FIG. 1A provides a diagrammatic perspective view of a machine 10 according to an exemplary disclosed embodiment. Machine, as the term is used herein, refers to any machine that performs some type of operation associated with a particular industry, such as mining, construction, farming, etc. and operates between or within work environments (e.g., construction site, landfill, mine site, power plants, etc.). Non-limiting examples of machines include commercial machines, such as trucks, cranes, earth moving vehicles, mining vehicles, backhoes, material handling equipment, farming equipment, marine vessels, aircraft, and any type of machine that operates in a work environment.

A machine 10 may include a frame 9, a power source 12, a power-conversion unit 14, traction devices 20, cooling package 30, power source enclosure 34 forming a power source compartment 35, and venturi ventilation assembly 38. While machine 10 is illustrated as a wheel loader, machine 10 may be any type of machine that includes a power source 12.

Power source 12 may be any type of machine component configured to provide power to machine 10. Power source 12 may include machine components such as a diesel engine, a gasoline engine, a natural gas engine, a turbine engine, or a fuel cell operable to generate a power output. Alternatively, power source 12 may include a power-pick-up system configured to receive electrical energy from an off-board electrical transmission system, such as a trolley system.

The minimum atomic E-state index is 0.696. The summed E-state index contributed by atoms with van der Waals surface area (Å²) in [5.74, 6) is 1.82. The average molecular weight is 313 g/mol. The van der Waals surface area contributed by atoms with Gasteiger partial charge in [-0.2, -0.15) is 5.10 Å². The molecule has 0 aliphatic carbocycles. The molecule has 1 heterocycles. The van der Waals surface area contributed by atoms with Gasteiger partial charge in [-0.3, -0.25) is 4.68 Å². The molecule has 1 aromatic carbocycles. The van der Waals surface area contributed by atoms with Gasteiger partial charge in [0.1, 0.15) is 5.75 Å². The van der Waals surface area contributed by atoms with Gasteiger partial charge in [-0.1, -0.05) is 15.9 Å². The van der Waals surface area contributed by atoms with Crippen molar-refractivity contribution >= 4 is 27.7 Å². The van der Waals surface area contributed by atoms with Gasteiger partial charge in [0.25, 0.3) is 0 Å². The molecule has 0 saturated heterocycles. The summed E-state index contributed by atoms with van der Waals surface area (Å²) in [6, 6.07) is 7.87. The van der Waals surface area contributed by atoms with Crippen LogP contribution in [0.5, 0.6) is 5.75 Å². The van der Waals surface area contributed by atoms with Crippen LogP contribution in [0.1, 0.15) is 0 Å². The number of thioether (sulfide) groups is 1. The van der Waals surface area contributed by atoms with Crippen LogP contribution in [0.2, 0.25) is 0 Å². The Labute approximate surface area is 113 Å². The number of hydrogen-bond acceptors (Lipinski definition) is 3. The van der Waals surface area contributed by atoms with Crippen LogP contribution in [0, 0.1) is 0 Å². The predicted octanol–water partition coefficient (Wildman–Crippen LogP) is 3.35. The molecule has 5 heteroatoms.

Power source 12 may be enclosed within power source enclosure 34 such that power source 12 exists substantially within enclosed power source compartment 35. Power source enclosure 34 may include any material suitable for forming an enclosure of a desired contour and may further include various materials configured to minimize sound and/or air transmission between an outside area of power source enclosure 34 and power source compartment 35. For example, power source enclosure 34 may include a steel material formed such that power source 12 is substantially enclosed with minimal assembly seams around power source 12, thereby minimizing airflow through such seams into power source compartment 35. Further additional materials such as rubber, plastics, and/or other suitable materials may be utilized in tandem with power source enclosure 34 to limit air/sound transfer between power source compartment 35 and the exterior thereof. For example, rubber seals may be formed along the edges and seams of power source enclosure 34 and configured to substantially seal against frame 9. Additionally, various access doors or other devices allowing entry to engine compartment 35 may be provided on power source enclosure 34.